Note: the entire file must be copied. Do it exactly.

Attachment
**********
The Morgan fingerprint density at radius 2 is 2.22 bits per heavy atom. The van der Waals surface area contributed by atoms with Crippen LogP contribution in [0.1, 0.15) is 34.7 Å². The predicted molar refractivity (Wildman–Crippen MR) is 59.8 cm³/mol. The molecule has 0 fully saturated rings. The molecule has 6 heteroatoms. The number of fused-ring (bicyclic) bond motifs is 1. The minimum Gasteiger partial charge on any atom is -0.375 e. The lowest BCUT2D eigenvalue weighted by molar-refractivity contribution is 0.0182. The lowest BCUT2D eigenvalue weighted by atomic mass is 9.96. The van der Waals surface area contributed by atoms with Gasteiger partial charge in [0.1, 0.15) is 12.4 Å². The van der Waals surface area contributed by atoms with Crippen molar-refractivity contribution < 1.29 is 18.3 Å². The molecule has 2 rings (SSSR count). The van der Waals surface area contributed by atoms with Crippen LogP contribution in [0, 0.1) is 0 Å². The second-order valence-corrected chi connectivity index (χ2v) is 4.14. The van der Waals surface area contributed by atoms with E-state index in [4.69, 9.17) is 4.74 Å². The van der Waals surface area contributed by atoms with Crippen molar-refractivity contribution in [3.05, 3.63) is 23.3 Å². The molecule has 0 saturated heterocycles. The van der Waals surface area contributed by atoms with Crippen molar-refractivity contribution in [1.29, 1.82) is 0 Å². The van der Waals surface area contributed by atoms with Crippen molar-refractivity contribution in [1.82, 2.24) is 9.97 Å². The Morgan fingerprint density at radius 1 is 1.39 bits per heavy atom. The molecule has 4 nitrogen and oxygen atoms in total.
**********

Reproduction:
The Morgan fingerprint density at radius 2 is 2.22 bits per heavy atom. The van der Waals surface area contributed by atoms with Crippen LogP contribution in [0.1, 0.15) is 34.7 Å². The predicted molar refractivity (Wildman–Crippen MR) is 59.8 cm³/mol. The molecule has 0 fully saturated rings. The molecule has 6 heteroatoms. The number of fused-ring (bicyclic) bond motifs is 1. The minimum Gasteiger partial charge on any atom is -0.375 e. The lowest BCUT2D eigenvalue weighted by molar-refractivity contribution is 0.0182. The lowest BCUT2D eigenvalue weighted by atomic mass is 9.96. The van der Waals surface area contributed by atoms with Gasteiger partial charge in [0.1, 0.15) is 12.4 Å². The van der Waals surface area contributed by atoms with Crippen molar-refractivity contribution < 1.29 is 18.3 Å². The molecule has 2 rings (SSSR count). The van der Waals surface area contributed by atoms with Crippen LogP contribution in [0, 0.1) is 0 Å². The second-order valence-corrected chi connectivity index (χ2v) is 4.14. The van der Waals surface area contributed by atoms with E-state index in [4.69, 9.17) is 4.74 Å². The van der Waals surface area contributed by atoms with Crippen molar-refractivity contribution in [3.05, 3.63) is 23.3 Å². The molecule has 0 saturated heterocycles. The van der Waals surface area contributed by atoms with Crippen molar-refractivity contribution in [1.29, 1.82) is 0 Å². The van der Waals surface area contributed by atoms with Crippen molar-refractivity contribution in [1.82, 2.24) is 9.97 Å². The Morgan fingerprint density at radius 1 is 1.39 bits per heavy atom. The molecule has 4 nitrogen and oxygen atoms in total.